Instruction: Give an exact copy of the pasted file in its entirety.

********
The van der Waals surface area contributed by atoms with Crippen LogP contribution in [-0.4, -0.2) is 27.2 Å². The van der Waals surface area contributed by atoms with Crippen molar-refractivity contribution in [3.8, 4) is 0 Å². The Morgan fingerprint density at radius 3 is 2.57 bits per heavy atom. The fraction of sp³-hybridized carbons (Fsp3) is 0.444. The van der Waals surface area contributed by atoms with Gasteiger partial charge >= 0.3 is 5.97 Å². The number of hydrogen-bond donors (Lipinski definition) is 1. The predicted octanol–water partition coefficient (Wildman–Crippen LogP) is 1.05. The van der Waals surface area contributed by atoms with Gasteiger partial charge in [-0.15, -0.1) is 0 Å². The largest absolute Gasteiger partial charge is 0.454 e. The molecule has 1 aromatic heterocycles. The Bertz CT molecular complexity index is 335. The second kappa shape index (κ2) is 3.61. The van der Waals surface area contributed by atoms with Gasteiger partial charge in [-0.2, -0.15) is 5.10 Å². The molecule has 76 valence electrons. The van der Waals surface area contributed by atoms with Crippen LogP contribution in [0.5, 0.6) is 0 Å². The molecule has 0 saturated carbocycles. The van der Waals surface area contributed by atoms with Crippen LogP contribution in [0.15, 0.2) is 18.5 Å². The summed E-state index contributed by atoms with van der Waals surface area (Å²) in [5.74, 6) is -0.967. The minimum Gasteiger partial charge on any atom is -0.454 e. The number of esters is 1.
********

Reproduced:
The van der Waals surface area contributed by atoms with Crippen LogP contribution in [-0.4, -0.2) is 27.2 Å². The van der Waals surface area contributed by atoms with Crippen molar-refractivity contribution in [3.8, 4) is 0 Å². The Morgan fingerprint density at radius 3 is 2.57 bits per heavy atom. The fraction of sp³-hybridized carbons (Fsp3) is 0.444. The van der Waals surface area contributed by atoms with Gasteiger partial charge >= 0.3 is 5.97 Å². The number of hydrogen-bond donors (Lipinski definition) is 1. The predicted octanol–water partition coefficient (Wildman–Crippen LogP) is 1.05. The van der Waals surface area contributed by atoms with Gasteiger partial charge in [-0.15, -0.1) is 0 Å². The largest absolute Gasteiger partial charge is 0.454 e. The molecule has 1 aromatic heterocycles. The Bertz CT molecular complexity index is 335. The second kappa shape index (κ2) is 3.61. The van der Waals surface area contributed by atoms with Gasteiger partial charge in [-0.2, -0.15) is 5.10 Å². The molecule has 76 valence electrons. The van der Waals surface area contributed by atoms with Crippen LogP contribution in [0.5, 0.6) is 0 Å². The molecule has 0 saturated carbocycles. The van der Waals surface area contributed by atoms with Crippen LogP contribution in [0.15, 0.2) is 18.5 Å². The summed E-state index contributed by atoms with van der Waals surface area (Å²) in [5.74, 6) is -0.967. The minimum Gasteiger partial charge on any atom is -0.454 e. The number of esters is 1.